Wednesday, January 25, 2012

More Syllabus Talk

We tend to discuss teaching stuff a fair bit around here, and the other day, the question of "participation" as part of the grade (and also attendance as part of the grade) came up.

So now I'm wondering, do you folks grade "participation"? And if you do, what counts as "participation" for you? And how do you keep track in a meaningful way?

Do you count attendance in your grades?

Me? I don't count either. We're required to tell students our attendance policy, which suggests that the administration here thinks we count attendance as part of the grade. And indeed, since I read syllabi from across campus, I know lots of people do.

I don't, for a couple of reasons (and the same goes for attendance). On the practical side, it's a pain in the rear to keep track of. I mean, do you mark next to someone's name when they say something in class? What if they say something great, and someone else says something really non-contributive, do they count the same? To be honest, I do my best to facilitate discussions and such, but I can't do that even decently and try to keep track of who's saying what or how often.

I also think that what I really want in class is students who try and are cooperative and respectful with me and each other. But grading that is like grading people wiping their rears.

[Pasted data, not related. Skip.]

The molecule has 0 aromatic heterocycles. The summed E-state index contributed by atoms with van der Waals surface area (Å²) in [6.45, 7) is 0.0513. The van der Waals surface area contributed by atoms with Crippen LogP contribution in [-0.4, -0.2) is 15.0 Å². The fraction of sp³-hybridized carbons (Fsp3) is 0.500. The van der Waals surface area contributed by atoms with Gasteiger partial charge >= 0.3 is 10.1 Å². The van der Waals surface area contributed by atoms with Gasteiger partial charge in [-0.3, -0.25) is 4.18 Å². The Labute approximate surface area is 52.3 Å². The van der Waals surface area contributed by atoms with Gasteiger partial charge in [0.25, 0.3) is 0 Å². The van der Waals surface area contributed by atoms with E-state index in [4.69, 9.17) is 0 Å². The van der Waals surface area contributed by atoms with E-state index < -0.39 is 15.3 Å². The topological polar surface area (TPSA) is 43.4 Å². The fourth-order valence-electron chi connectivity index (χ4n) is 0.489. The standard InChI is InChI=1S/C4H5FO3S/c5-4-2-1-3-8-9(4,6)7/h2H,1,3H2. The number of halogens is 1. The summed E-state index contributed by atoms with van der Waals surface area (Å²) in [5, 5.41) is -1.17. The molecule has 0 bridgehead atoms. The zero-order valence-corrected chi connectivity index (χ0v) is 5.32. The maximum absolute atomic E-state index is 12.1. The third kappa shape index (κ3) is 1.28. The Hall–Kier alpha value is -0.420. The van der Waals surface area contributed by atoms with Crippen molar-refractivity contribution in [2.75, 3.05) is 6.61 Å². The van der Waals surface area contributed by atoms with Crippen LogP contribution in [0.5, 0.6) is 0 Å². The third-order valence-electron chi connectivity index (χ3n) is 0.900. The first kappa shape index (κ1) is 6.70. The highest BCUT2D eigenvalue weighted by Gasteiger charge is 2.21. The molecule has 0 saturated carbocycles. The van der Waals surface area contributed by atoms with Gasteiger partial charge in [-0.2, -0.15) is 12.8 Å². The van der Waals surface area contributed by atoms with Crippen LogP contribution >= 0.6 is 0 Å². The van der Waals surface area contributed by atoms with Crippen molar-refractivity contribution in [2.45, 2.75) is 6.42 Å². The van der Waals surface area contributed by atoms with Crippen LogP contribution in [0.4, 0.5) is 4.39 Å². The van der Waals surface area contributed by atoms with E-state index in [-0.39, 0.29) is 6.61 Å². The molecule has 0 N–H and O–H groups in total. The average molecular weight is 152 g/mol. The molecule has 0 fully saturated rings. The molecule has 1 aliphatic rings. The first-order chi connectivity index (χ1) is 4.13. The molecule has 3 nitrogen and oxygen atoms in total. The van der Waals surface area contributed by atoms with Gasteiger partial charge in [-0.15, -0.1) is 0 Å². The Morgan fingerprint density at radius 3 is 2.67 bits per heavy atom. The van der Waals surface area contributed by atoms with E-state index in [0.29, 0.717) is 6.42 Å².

As far as attendance, I hate the gaming of who gets what excuse and why. The school gives official excused absences for music and sports travel, but I think if someone's kid is sick (or heck, if their dog is sick), then they've made a good decision to prioritize the kid over attending class.

The thing is, I rarely have poor participation or poor attendance in my classes. And when someone isn't attending, they usually have something serious happening and their term is screwed up anyway. And if someone doesn't participate, it may mean that they process verbally slowly, and they may write a really thoughtful paper, or come up with something cool for a project, or whatever. The important thing isn't saying something in class, but learning stuff. I do think that most people learn best when they learn in a variety of ways and by hearing other people learning and by trying out ideas and such and being wrong occasionally. For most people, then, being in a room with other people actively learning helps them learn. Of course, being in a private tutorial would likely be even better for some, but it's not financially realistic here.

And, knock on wood, I almost never have had a student be actively non-cooperative in class. I've had students who can't keep their mouths shut, yes, but when I ask people to, say, freewrite, most of them seem to be doing that. And when I ask them to work in groups, I haven't had anyone refuse.

So why make a rule about something that's so rare that it's not a problem?

I DO try to be really conscious every single day I teach of making that time valuable and worthwhile for everyone in the room. I want students to go away every single day glad that they came to class, glad that they learned something, glad that they've had the experience. I don't always succeed.